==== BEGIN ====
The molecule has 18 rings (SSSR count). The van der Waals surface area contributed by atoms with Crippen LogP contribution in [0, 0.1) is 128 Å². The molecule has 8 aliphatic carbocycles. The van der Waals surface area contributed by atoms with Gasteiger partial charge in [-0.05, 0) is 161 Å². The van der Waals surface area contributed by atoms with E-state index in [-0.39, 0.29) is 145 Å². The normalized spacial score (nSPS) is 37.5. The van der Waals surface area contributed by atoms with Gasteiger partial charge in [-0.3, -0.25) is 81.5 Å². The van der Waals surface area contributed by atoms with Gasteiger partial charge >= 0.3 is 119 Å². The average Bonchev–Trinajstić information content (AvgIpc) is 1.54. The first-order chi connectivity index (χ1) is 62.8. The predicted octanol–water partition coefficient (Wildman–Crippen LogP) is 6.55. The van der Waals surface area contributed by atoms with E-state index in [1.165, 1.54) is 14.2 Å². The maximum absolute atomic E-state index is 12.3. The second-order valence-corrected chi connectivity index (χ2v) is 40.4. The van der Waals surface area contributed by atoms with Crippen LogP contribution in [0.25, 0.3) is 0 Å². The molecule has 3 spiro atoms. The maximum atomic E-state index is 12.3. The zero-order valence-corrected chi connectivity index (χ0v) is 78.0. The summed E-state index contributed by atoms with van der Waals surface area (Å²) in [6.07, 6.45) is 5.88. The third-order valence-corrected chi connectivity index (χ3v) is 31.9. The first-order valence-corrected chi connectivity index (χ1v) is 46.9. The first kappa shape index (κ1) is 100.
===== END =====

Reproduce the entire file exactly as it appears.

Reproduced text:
The molecule has 18 rings (SSSR count). The van der Waals surface area contributed by atoms with Crippen LogP contribution in [0, 0.1) is 128 Å². The molecule has 8 aliphatic carbocycles. The van der Waals surface area contributed by atoms with Gasteiger partial charge in [-0.05, 0) is 161 Å². The van der Waals surface area contributed by atoms with E-state index in [-0.39, 0.29) is 145 Å². The normalized spacial score (nSPS) is 37.5. The van der Waals surface area contributed by atoms with Gasteiger partial charge in [-0.3, -0.25) is 81.5 Å². The van der Waals surface area contributed by atoms with Gasteiger partial charge >= 0.3 is 119 Å². The average Bonchev–Trinajstić information content (AvgIpc) is 1.54. The first-order chi connectivity index (χ1) is 62.8. The predicted octanol–water partition coefficient (Wildman–Crippen LogP) is 6.55. The van der Waals surface area contributed by atoms with E-state index in [1.165, 1.54) is 14.2 Å². The maximum absolute atomic E-state index is 12.3. The second-order valence-corrected chi connectivity index (χ2v) is 40.4. The van der Waals surface area contributed by atoms with Crippen LogP contribution in [0.25, 0.3) is 0 Å². The molecule has 3 spiro atoms. The maximum atomic E-state index is 12.3. The zero-order valence-corrected chi connectivity index (χ0v) is 78.0. The summed E-state index contributed by atoms with van der Waals surface area (Å²) in [6.07, 6.45) is 5.88. The third-order valence-corrected chi connectivity index (χ3v) is 31.9. The first-order valence-corrected chi connectivity index (χ1v) is 46.9. The first kappa shape index (κ1) is 100.